http://www.theguardian.com/politics/2015/jan/02/david-cameron-launch-election-campaign-deficit-claim-conservatives

As the Conservatives correctly argue, the most natural way of considering the deficit is a proportion of the size of the economy.  On this measure, they say it has indeed halved.  I will offer a couple of brief arguments as to why the Conservatives are right to say this.  Then I will suggest they could have gone further and argued that the problem is basically solved.  (They may have chosen not to do this because they consider it will be valuable in the election as a way of harming other more spendthrift parties.)

1).  The deficit as a proportion of GDP is the way the bond markets look at deficits.  This is the correct perspective to take, because it is the bond markets who are funding the deficit.  They look at debt to GDP (%) and the deficit is the rate of change of debt to GDP (also %).  He who pays the piper calls the tune.

2).  Relatedly, looking at the absolute number makes no sense.  If I ask you whether a £5,000 overdraft is a problem, you will ask me what the person who has the overdraft makes in a year.  If they have no income, it’s a big problem.  If they make £80,000 a year, it is no problem at all.

Now I will look at what they could have said.

The UK budget balance as a % of GDP is currently estimated at -4.5% of GDP.  (All of my numbers are going to come from the table on p. 96 of the 13 December 2014 issue of The Economist.  They caveat their number as being either from `The Economist poll or an Economist Intelligence Unit estimate/forecast’.  We do not need to worry about this as the number is about right; they are just allowing for the fact that they are making an estimate for the whole of 2014 slightly before it ends.)

We now need to know where we have come from in order to know how far we have come.  The first benchmark is the Maastricht criterion.  Although the UK is not looking to join the Euro, that is a relevant benchmark of UK peers.  It requires the deficit to be 3% or less of GDP.  (Again, note that the criterion is expressed as a % of GDP because that is the only sensible way of looking at it.)

I saw estimates before the last election that the previous administration was looking to borrow 15% of GDP p.a.  That was terrifying, not least because 1.15^5 = 2.01 i.e. 15% a year doubles debt to GDP in a single parliament.  That is a doubling of the national debt before you get another chance to intervene.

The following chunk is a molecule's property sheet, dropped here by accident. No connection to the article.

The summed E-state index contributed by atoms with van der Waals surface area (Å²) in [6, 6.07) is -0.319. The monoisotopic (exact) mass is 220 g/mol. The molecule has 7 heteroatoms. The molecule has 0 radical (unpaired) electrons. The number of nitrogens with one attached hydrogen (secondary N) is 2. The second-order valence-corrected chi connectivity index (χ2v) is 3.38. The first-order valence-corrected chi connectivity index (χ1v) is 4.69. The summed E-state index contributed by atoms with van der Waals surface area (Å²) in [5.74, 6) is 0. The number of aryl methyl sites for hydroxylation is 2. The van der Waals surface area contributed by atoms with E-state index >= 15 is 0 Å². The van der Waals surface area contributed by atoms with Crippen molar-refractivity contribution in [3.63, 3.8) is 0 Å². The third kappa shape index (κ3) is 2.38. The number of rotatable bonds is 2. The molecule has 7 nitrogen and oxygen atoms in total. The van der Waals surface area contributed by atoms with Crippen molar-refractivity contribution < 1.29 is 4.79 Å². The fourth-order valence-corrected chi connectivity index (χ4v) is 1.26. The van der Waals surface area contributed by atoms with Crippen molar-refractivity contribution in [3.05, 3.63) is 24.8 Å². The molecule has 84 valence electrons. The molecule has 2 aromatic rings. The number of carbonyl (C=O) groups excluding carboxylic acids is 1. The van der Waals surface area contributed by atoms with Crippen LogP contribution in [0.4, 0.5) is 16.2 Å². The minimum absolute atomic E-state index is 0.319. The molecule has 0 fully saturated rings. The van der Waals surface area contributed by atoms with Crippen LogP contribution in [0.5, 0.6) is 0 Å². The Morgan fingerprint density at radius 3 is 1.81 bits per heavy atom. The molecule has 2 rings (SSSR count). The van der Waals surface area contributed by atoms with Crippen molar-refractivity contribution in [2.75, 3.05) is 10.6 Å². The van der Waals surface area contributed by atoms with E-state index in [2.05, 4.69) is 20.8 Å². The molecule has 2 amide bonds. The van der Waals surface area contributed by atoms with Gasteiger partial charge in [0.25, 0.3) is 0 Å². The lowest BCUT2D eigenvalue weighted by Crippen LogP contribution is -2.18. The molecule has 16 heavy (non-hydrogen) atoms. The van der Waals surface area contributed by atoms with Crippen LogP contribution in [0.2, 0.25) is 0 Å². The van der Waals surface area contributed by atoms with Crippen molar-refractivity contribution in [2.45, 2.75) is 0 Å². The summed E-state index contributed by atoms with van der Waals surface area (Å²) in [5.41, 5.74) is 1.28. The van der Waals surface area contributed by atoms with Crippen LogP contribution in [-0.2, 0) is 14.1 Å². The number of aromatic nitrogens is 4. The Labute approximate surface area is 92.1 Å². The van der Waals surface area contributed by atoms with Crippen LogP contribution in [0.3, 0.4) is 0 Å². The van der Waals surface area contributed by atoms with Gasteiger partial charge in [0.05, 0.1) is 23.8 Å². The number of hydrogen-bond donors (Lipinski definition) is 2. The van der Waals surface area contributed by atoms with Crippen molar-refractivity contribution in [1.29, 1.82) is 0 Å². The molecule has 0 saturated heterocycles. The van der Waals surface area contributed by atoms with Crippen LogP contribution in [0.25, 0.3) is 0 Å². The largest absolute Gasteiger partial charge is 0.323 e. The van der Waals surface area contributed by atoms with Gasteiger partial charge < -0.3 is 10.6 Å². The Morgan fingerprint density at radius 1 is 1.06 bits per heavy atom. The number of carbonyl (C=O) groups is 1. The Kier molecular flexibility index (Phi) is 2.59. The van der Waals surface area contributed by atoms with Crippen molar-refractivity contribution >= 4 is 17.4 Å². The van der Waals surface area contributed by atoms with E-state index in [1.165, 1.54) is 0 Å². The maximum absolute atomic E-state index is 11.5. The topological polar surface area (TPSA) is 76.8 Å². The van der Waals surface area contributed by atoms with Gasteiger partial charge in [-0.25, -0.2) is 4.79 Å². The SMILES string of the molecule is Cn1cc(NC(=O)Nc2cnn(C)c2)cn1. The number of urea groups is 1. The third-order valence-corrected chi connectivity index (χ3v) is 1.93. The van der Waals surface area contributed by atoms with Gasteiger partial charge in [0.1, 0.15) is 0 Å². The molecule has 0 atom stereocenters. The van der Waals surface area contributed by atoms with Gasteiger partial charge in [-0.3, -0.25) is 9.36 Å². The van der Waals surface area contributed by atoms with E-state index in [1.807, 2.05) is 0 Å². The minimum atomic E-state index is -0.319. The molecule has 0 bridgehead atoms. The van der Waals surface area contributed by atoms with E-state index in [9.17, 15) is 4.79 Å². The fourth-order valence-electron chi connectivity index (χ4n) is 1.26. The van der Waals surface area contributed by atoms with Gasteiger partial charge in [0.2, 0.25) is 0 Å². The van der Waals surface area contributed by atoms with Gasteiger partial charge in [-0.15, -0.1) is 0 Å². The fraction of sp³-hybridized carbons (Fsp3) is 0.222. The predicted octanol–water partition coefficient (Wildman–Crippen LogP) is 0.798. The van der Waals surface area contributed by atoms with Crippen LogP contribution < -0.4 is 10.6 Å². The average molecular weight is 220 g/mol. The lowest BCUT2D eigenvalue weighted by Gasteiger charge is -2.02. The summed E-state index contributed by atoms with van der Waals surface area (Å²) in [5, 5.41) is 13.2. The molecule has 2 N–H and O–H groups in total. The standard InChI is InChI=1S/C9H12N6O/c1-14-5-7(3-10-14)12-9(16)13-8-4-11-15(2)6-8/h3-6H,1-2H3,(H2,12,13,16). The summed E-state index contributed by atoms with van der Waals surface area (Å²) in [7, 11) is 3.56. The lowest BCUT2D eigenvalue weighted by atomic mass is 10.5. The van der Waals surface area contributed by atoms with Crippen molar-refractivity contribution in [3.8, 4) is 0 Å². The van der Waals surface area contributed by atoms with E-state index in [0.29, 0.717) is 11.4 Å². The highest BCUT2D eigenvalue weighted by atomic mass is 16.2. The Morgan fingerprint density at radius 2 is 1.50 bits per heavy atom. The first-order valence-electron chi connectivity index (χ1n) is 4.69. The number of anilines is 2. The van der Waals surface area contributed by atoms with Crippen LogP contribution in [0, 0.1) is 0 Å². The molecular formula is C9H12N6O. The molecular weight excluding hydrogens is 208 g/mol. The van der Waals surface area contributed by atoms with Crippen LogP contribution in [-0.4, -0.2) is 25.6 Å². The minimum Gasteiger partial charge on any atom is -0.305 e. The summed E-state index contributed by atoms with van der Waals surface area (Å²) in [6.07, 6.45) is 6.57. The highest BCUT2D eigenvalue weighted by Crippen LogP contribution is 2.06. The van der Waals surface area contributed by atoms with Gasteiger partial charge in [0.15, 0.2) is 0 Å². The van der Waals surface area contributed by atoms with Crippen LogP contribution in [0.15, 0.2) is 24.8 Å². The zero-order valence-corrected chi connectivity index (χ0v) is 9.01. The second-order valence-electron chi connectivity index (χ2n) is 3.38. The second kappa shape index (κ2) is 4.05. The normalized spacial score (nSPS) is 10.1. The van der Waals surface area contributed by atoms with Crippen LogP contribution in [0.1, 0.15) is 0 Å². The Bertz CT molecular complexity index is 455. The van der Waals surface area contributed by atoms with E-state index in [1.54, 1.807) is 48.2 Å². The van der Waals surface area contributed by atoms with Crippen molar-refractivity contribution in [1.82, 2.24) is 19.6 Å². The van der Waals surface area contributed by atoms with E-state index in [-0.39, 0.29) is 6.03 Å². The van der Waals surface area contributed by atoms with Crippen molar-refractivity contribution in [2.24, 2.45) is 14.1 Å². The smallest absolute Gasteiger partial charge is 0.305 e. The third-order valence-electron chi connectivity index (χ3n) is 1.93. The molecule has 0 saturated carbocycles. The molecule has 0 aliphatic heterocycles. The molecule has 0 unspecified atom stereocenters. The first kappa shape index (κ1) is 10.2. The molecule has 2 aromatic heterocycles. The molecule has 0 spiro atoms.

Now, perhaps that 15% was a politically influenced estimate.  More neutrally, all sides agree that the deficit has reduced from around 10%.  Let us take that number.  Now consider this: you can run a deficit at the same level as your nominal GDP growth without changing your debt to GDP number.  Since that is what bond markets care about, it should be what you care about as well.  GDP growth for 2014 is 3.0%.  So imagine we want to get from 10% to 3%, then the distance we want to travel is 7.0%.  We have actually moved from 10% to 4.5% i.e. a distance of 5.5%.  5.5% divided by 7.0% = 79% i.e. we really only have another 20% of the distance to go.

Now I am the first to think we should continue to bear down on the deficit, and in particular it is a really bad idea to fund OpEx with debt rather that Capex — meaning you can borrow to fund actual investments in actual pieces of infrastructure which pay you actual GDP benefits but you cannot sensibly borrow to keep the lights on or to pay benefits — but it still the case that a lot of the work has been done.  I would at this stage like to see the deficit number reduce only slightly but shift spending into sectors which will produce a GDP return.